Why a denomination is investigating late devotional writer Sarah Young

Jesus Calling: Enjoying Peace in His Presence, a book of daily devotions that combines Bible verses with friendly messages written as if Jesus were speaking, has been one of the bestselling Christian books of the past 20 years. Written by a former Presbyterian Church in America missionary, Jesus Calling and its ancillary products have sold more than 45 million copies since 2004. 

The book is currently fifth on the Evangelical Christian Publishers bestseller list.

Author Sarah Young, who died last year, never claimed the book recorded the actual words of Jesus, which she believed were found only in the Bible. Instead, she said, she was trying to convey what she felt during her prayer times.

Some of her fellow Presbyterians are unconvinced. They worry the book falsely claims to speak for Jesus and that for some readers, it has overshadowed the Bible, and that Young’s success challenges the authority of male church leaders.

During their recent general assembly, leaders of the PCA voted to ask a denominational committee to assess whether Jesus Calling is appropriate for Christians to read and to recommend further action if the book is not. They also voted to require Mission to the World, the PCA’s missionary organization—where Young’s husband, Stephen, is employed—to report on its relationship to the book.

The denomination’s action, which passed by a vote of 947-834, fell short of condemning the book or calling for an investigation into whether it was heretical. The original language, written by Benjamin Inman, a former PCA pastor from North Carolina, called for an investigation into whether the book violated the Second Commandment, which bans making graven images.

In the past, Inman has called Jesus Calling an “abysmal book” inspired by an “occult practice” known as automatic writing, in which a devotee channels a divine message. Any proceeds from the book that went to PCA causes were tainted, he said in an email.

Last December, Inman said he’d read a negative review of the book a few months after Young’s death and decided he needed to take action. He believes the PCA did a disservice by not spiritually correcting Young for her writing.

Young’s widower, Stephen, who is a PCA missionary living in Nashville, Tennessee, opposed the motion, saying his wife was a faithful church member who wanted to point people to the Bible.

Stephen Prothero, a religion scholar and author of God the Bestseller: How One Editor Transformed American Religion a Book at a Time, a history of popular books about religion, said Jesus Calling reflects a very common form of evangelical piety. When he studied evangelical Christians, he said, they would often claim to get private revelation from God all the time when trying to make life decisions, such as whether or not to take a job.

“If you pray and ask God for something, that requires no revelation,” he said. “But if you pray and ask God to clarify something for you—that does require revelation. And it’s not that unusual.”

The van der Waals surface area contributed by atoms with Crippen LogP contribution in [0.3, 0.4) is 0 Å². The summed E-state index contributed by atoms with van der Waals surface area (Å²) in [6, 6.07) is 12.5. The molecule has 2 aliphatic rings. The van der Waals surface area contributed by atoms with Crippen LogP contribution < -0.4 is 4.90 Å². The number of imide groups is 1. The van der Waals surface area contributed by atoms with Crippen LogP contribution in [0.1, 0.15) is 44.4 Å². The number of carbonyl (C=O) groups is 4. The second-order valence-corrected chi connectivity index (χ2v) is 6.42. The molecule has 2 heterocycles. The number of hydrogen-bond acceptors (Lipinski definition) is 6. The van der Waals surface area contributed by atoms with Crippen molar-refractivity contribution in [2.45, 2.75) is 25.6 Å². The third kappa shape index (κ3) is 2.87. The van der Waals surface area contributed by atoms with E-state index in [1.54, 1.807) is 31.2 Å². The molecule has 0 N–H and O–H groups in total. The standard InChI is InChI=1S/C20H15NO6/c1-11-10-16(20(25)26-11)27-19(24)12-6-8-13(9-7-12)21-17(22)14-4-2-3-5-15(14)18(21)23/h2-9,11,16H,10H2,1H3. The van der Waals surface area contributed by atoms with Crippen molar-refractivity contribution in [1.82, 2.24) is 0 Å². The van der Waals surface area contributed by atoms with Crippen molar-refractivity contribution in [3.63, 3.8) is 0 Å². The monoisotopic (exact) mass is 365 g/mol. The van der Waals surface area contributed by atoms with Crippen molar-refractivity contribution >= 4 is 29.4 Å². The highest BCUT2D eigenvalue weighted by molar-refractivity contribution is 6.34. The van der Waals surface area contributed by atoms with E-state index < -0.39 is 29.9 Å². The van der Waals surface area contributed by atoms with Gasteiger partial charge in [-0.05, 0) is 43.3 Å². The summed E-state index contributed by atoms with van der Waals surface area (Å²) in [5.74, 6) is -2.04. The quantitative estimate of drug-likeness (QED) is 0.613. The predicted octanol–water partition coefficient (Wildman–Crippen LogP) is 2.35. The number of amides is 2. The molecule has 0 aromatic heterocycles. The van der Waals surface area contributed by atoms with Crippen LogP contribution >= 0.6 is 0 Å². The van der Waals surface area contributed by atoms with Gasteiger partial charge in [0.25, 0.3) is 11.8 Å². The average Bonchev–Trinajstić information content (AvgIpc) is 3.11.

Where Young might have crossed the line, he said, is in writing down what she heard from God and selling it. That has always made church leaders nervous, he said—especially when women are involved. Prothero said that claiming to hear from God can be seen as a challenge to the authority of the Bible and the authority of church leaders—which he suspects is what makes some Presbyterians wary of her writing.

Kevin Twit, who leads a PCA campus ministry in Nashville, agrees. Twit voted against the motion, saying it was unnecessary. But he said that in the PCA, claiming God spoke to you is discouraged.

“It’s a big deal to say, ‘Thus saith the Lord,’” he said. “It’s one thing to say, ‘I feel like God might be leading me.’ It’s another thing to say, ‘God told me to do something.’”

A spokesperson for Mission to the World said this is the first case in which the agency has been asked to report on its relationship with a missionary. Instead, any questions were handled by the church that sent out the missionary or a local presbytery.

The spokesperson declined to comment on whether the agency received donations from the proceeds of Jesus Calling, citing donor privacy. The agency also has no control over the books missionaries write.

Jeff Crosby, president of the Evangelical Christian Publishers Association, which gave Young a posthumous award honoring Jesus Calling and its impact in the world, said the group stands behind that decision.

“We believe both the author and the publisher made clear from the initial publication date what Jesus Calling was and was not purporting to be,” he said.

In an email, Stephen Young and the couple’s daughter, Stephanie van der Westhuizen, said proceeds from the book had been used to fund new churches and overseas missions, as well as other Christian charitable work. “Sarah always wanted to use the proceeds to benefit God’s Kingdom rather than accumulate earthly wealth herself,” they wrote.

Sarah Young, who was publicity-shy, would likely have been praying for her critics, if she were still alive, her family said. And she would have trusted that God works out things for the best.

“She likely would have not given this controversy much attention, as she knew that her conscience before God was clear, and that God would continue to use her book to bring people to Christ no matter what her critics said.” —Religion News Service

Bob Smietana

Bob Smietana is a Religion News Service national reporter.

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